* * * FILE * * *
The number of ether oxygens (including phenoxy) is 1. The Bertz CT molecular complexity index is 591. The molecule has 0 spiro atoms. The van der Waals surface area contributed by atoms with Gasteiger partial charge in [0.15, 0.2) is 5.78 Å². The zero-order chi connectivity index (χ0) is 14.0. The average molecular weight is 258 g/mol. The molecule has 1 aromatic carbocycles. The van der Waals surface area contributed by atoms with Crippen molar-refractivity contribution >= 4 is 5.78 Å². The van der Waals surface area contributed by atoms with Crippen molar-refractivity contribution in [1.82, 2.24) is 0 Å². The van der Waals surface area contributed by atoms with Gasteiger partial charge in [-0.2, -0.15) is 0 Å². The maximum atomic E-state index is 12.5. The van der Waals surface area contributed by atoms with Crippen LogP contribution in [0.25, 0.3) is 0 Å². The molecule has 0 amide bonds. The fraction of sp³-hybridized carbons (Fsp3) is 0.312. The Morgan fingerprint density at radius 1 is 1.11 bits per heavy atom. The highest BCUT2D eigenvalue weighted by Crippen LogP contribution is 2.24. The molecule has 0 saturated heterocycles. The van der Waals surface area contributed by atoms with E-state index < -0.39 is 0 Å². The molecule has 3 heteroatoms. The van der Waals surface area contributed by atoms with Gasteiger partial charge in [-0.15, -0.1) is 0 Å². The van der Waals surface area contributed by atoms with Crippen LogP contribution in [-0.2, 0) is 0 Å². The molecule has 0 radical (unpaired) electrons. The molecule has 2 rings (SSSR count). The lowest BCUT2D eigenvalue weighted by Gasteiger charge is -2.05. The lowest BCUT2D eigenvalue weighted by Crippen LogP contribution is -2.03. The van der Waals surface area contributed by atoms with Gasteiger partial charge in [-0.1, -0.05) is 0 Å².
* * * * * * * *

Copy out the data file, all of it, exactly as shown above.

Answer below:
The number of ether oxygens (including phenoxy) is 1. The Bertz CT molecular complexity index is 591. The molecule has 0 spiro atoms. The van der Waals surface area contributed by atoms with Gasteiger partial charge in [0.15, 0.2) is 5.78 Å². The zero-order chi connectivity index (χ0) is 14.0. The average molecular weight is 258 g/mol. The molecule has 1 aromatic carbocycles. The van der Waals surface area contributed by atoms with Crippen molar-refractivity contribution >= 4 is 5.78 Å². The van der Waals surface area contributed by atoms with Crippen molar-refractivity contribution in [1.82, 2.24) is 0 Å². The van der Waals surface area contributed by atoms with Gasteiger partial charge in [-0.2, -0.15) is 0 Å². The maximum atomic E-state index is 12.5. The van der Waals surface area contributed by atoms with Crippen LogP contribution in [0.25, 0.3) is 0 Å². The molecule has 0 amide bonds. The fraction of sp³-hybridized carbons (Fsp3) is 0.312. The Morgan fingerprint density at radius 1 is 1.11 bits per heavy atom. The highest BCUT2D eigenvalue weighted by Crippen LogP contribution is 2.24. The molecule has 0 saturated heterocycles. The van der Waals surface area contributed by atoms with E-state index < -0.39 is 0 Å². The molecule has 3 heteroatoms. The van der Waals surface area contributed by atoms with Gasteiger partial charge in [-0.15, -0.1) is 0 Å². The van der Waals surface area contributed by atoms with Crippen LogP contribution in [-0.2, 0) is 0 Å². The molecule has 0 radical (unpaired) electrons. The molecule has 2 rings (SSSR count). The lowest BCUT2D eigenvalue weighted by Gasteiger charge is -2.05. The lowest BCUT2D eigenvalue weighted by Crippen LogP contribution is -2.03. The van der Waals surface area contributed by atoms with Gasteiger partial charge in [-0.1, -0.05) is 0 Å².